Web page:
St. Charles alderman questions tourism bureau funding
The Greater St. Charles Convention and Visitors Bureau will receive $526,500 in funding from St. Charles this year. But that cash won't come without an attempt to document the return that city businesses get for that investment.
As she did last year, Alderman Rita Payleitner asked for a dollar-for-dollar comparison of city funding versus the tourism money the bureau creates. One number fueling her questions this week is a 3.78 percent reduction in hotel tax receipts. City officials project a loss of $76,000 this year compared to 2016.
"I'm No. 1 charged with thoughtfully spending our taxpayers' money," Payleitner told bureau officials this week. "How did we do with our $500,000 investment? What was our return on that? Is there such a thing?"
Payleitner didn't get the number she sought. The bureau doesn't receive all the tourism income. That money goes to the city's hotels, restaurants and attractions. The bureau's performance report doesn't contain a dollar return. Instead, it tracks tourism activity like hotel room bookings and attendance at conventions.
Those numbers are improving. In 2015-16, the convention lured 1,227 hotel room night bookings and 4,607 people to local events. In the current funding year, which expires June 30, those numbers are already at least 7,608 hotel bookings and 9,803 tourists.
The numbers might be larger if Pheasant Run didn't close down part of its resort. Based on commitments both expected and already secured, bureau officials project 21,920 hotel bookings and 18,930 tourists for 2017-18.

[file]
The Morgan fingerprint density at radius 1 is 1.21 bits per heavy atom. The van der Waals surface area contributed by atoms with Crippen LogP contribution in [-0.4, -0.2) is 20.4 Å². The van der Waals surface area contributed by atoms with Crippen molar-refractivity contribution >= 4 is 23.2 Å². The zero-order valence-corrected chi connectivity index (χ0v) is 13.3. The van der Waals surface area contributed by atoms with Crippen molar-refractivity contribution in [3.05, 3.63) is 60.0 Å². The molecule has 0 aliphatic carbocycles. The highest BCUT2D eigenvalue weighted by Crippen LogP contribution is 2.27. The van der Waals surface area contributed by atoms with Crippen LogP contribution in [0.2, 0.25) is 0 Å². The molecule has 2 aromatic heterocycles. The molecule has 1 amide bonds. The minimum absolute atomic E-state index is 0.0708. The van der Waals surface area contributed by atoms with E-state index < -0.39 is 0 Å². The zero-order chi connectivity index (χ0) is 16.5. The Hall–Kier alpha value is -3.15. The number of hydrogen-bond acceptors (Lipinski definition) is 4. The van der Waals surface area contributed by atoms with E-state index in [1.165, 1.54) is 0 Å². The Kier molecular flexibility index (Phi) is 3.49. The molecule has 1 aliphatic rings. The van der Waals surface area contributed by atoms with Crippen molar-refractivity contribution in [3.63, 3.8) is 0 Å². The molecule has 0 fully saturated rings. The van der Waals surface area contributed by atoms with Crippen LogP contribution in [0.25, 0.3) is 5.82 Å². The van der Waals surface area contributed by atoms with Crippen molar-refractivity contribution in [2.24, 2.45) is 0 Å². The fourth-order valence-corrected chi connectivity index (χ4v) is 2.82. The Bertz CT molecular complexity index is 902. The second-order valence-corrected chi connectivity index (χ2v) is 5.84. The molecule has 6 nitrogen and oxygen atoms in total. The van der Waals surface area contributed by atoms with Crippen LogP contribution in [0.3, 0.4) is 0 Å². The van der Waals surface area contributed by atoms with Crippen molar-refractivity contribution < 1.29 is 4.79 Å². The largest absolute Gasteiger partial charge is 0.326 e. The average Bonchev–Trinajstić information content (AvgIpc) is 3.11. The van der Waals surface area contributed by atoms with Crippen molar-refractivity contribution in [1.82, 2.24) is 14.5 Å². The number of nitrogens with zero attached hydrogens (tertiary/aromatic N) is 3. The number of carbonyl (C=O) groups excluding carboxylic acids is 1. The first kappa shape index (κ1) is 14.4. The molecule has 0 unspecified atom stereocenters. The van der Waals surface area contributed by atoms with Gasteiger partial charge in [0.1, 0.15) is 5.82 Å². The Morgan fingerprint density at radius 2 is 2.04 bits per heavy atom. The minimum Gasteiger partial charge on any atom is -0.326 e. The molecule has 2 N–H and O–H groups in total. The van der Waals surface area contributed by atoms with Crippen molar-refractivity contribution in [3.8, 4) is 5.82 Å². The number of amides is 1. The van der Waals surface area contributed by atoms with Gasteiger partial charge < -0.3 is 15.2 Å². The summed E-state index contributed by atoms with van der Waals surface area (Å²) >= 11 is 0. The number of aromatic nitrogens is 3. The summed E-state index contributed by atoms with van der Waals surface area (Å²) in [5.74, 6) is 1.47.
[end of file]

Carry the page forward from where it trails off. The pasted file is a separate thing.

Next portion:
"I would say that's a bit of a jump," said Lula Cassidy, executive director of the bureau. "We are very proud of that. Those are visitors out and about in the streets, which is what really spreads economic impact."
Payleitner wasn't sold.
"I need to know it's to the tune of a half a million dollars," she said. "Especially in today's world of event planners and the internet. I need to know that this $500,000 is bringing us a return."
Alderman Todd Bancroft said Payleitner might be asking a question that's impossible to answer. At its heart, the bureau is advertising and marketing the city as an attraction.
"It's a classic question," Bancroft said. "How do I know that the ad I ran in the paper brought me business? How do I know the PR firm I hired brought me business? You never know."
Bancroft and most of the aldermen agreed having the bureau and funding it at a proper level sends a message about the city's commitment to tourism. Payleitner was the lone "no" vote in a committee meeting this week. She asked for more detail about the $557,000 worth of administrative costs in the bureau's $1 million-plus budget.
The full city council will vote on the bureau's funding request in July.